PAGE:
Water quantity committee needed for Great Lakes, says local resident

Mike Wilton

DOMINION BAY – A Manitoulin Island resident has put forth concerns and items he would like to see included in the 2022-2026 Lake Huron Lakewide Action and Management Plan.

“I have submitted topics that I would like to see included for plan discussion, one being the need for a water quantity committee,” said Mike Wilton of Dominion Bay, who is a former director of Algonquin Eco Watch. “There is no committee on water quantity for the Great Lakes, while there is presently a water quality committee (for the Great Lakes). What is happening, my fear is, that Ontario and Canada is giving away water to the US and other places. And this will be ever-increasing as the population increases and the amount of fresh water decreases.”  

“For more than 10 years, I have been strongly recommending the creation of a Great Lakes Water Quantity Committee, with no success to date,” wrote Mr. Wilton in his submission to the Great Lakes Lake Huron Partnership (made up of US and Canada representatives). “Meanwhile, the Great Lakes Water Quality Committee keeps providing solid data regarding factors such as invasive species, constantly adding to vital data sets. It baffles me that we continue to ignore the importance of inter-lake flow into and out of the Great Lakes basins, especially in light of global warming and ongoing human development.”

“The ongoing presence of the Enbridge Line 5 pipeline moving petroleum products beneath the Straits of Mackinac is an ever-increasing threat to the water quality in both Lakes Michigan and Huron,” wrote Mr. Wilton. “Pollution from such a pipeline failure at that location could be permanent and would be devastating to the international waters as far away as Manitoulin Island, carried by prevailing westerly winds. This definitely should be on your agenda,” he wrote.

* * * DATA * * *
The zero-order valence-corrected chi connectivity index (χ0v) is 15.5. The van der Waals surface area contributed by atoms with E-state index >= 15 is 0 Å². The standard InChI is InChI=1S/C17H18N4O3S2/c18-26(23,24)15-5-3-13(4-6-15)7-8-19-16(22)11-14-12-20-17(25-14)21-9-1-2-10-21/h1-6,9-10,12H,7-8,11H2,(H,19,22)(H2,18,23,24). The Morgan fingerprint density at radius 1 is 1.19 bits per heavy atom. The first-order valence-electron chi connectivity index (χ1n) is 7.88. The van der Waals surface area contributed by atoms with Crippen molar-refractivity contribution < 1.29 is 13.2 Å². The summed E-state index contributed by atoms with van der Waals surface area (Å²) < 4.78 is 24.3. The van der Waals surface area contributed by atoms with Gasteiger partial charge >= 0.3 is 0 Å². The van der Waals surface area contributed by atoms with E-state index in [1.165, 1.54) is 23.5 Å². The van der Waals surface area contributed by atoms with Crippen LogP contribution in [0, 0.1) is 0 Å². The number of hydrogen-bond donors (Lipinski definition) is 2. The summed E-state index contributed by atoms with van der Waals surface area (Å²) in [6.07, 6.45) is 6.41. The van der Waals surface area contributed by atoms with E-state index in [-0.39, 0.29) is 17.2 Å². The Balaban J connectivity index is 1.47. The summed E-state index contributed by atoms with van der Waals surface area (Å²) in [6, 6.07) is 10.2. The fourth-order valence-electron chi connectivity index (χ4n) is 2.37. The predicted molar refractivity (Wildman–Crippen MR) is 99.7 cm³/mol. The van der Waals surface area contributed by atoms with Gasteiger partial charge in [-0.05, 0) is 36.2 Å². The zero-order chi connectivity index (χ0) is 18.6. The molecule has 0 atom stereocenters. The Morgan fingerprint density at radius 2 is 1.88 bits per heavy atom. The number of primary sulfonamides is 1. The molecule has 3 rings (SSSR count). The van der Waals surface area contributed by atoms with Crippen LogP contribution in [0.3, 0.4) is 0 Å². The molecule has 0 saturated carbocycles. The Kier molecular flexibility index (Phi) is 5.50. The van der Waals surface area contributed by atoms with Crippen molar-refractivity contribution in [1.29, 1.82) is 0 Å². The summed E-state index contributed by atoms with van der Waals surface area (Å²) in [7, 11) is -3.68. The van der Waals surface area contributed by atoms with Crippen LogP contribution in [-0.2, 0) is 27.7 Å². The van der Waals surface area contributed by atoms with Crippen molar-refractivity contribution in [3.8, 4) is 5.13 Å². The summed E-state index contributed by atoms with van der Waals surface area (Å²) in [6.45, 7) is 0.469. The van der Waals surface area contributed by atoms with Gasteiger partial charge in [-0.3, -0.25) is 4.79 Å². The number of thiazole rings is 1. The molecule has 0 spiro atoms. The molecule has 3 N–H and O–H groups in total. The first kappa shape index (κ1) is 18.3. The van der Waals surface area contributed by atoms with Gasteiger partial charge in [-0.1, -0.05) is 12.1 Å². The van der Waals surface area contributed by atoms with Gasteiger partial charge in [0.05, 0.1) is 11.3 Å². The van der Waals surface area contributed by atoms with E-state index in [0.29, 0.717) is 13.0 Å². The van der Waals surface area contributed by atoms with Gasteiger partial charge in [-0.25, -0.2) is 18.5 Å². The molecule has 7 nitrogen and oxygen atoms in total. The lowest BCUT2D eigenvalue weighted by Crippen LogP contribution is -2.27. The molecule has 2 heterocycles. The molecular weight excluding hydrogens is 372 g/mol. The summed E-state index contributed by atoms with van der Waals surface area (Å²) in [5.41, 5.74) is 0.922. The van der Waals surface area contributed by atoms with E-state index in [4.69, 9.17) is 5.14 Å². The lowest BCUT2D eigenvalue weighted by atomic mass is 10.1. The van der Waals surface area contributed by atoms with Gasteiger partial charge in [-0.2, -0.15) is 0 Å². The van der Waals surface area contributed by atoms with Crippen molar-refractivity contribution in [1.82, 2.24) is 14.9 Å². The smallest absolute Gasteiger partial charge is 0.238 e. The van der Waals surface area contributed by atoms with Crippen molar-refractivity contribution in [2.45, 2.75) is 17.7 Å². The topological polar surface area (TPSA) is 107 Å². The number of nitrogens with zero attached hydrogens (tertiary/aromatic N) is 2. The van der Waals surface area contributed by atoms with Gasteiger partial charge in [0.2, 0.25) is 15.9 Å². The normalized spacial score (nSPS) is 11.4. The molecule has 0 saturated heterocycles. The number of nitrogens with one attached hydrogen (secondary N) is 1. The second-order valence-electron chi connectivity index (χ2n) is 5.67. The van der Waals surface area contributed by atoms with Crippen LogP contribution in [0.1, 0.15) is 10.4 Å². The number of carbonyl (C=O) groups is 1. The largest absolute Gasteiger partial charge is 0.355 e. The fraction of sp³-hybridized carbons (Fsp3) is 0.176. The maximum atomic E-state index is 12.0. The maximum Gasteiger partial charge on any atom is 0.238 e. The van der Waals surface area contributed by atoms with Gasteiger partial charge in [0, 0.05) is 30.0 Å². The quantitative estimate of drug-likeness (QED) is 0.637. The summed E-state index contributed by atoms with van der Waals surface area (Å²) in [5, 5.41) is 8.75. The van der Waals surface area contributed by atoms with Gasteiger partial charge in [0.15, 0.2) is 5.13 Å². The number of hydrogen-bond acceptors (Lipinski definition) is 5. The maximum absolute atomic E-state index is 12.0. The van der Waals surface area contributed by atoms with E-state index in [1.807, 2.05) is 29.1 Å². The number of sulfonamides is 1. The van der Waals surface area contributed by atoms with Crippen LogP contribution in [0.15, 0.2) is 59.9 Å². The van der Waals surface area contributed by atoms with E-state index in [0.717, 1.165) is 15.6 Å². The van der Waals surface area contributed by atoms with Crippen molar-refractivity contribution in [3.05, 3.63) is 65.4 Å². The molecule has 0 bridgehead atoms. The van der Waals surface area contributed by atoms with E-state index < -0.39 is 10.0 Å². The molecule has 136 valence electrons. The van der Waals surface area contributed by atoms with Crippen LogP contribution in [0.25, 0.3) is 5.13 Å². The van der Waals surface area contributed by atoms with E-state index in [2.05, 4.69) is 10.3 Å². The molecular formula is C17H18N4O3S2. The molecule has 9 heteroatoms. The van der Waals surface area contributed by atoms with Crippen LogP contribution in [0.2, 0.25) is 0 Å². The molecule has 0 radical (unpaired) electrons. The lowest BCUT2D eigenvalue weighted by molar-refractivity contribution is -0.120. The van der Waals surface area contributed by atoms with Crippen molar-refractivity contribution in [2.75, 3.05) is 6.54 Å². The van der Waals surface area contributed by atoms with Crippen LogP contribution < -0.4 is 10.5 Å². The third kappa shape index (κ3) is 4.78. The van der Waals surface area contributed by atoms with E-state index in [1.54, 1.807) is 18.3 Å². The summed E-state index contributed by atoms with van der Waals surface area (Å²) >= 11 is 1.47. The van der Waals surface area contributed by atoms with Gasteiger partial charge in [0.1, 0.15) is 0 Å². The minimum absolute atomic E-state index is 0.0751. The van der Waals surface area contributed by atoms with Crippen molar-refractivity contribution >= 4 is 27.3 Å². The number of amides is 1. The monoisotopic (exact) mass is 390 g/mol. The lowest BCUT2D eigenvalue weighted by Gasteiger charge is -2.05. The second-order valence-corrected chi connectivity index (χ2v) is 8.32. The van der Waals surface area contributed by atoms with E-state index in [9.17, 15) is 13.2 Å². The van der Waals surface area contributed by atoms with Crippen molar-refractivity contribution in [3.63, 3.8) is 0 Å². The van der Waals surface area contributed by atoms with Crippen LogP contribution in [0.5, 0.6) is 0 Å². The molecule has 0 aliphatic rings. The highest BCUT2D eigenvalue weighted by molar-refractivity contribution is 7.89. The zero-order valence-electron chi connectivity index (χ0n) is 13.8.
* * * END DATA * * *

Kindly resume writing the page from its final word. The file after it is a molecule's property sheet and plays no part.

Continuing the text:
Mr. Wilton wrote in his submission, “I would fully expect invasive species as well to be on the agenda, not only as a progress report regarding trends among invasives, but also as updates regarding recent arrivals such as Asian carp. One would expect that by now the status of each species would be well established and documented.” 

“Living on the south shore of Manitoulin Island, I have personally witnessed varied-coloured stains down the sides of lake freighters that have anchored in the lee of the Island for protection from gale-force winds from the north, prior to sailing to southern Lake Huron sports,” explained Mr. Wilton. “Intuitively, I am convinced that those stains represent the emptying of tanks from either bilge, sewage, or garbage dumped overboard. If so, it’s definitely acting in bad faith and points up the need for better enforcement.” 

“To date, I am unaware of there being any Canadian entity similar to the US Army Corps of Engineers (USACE) on the Great Lakes,” continued Mr. Wilton. “This strongly implies that the development and management of all such past, present and future engineering projects as the Ogoki and Chicago Diversions are in the hands of that rather secretive organization—not a good thought. I would strongly recommend that international negotiations commence immediately, with the intent of developing a Canadian organization, equivalent to the USACE, so that Canada can take its rightful place at the negotiating table, regarding past and future developments.”

The Great Lakes Water Quality Agreement commits Canada and the United States to prepare and issue Lakewide Action and Management Plan (LAMPs) for each of the five Great Lakes every five years on a rotational basis, including the Lake Huron LAMP, which is scheduled for completion by the end of 2021.

“I look forward to future discussions regarding these and other relevant topics and recommend that the USACE attend upcoming discussions, as well as appropriate Canadian representatives,” added Mr. Wilton in his submission.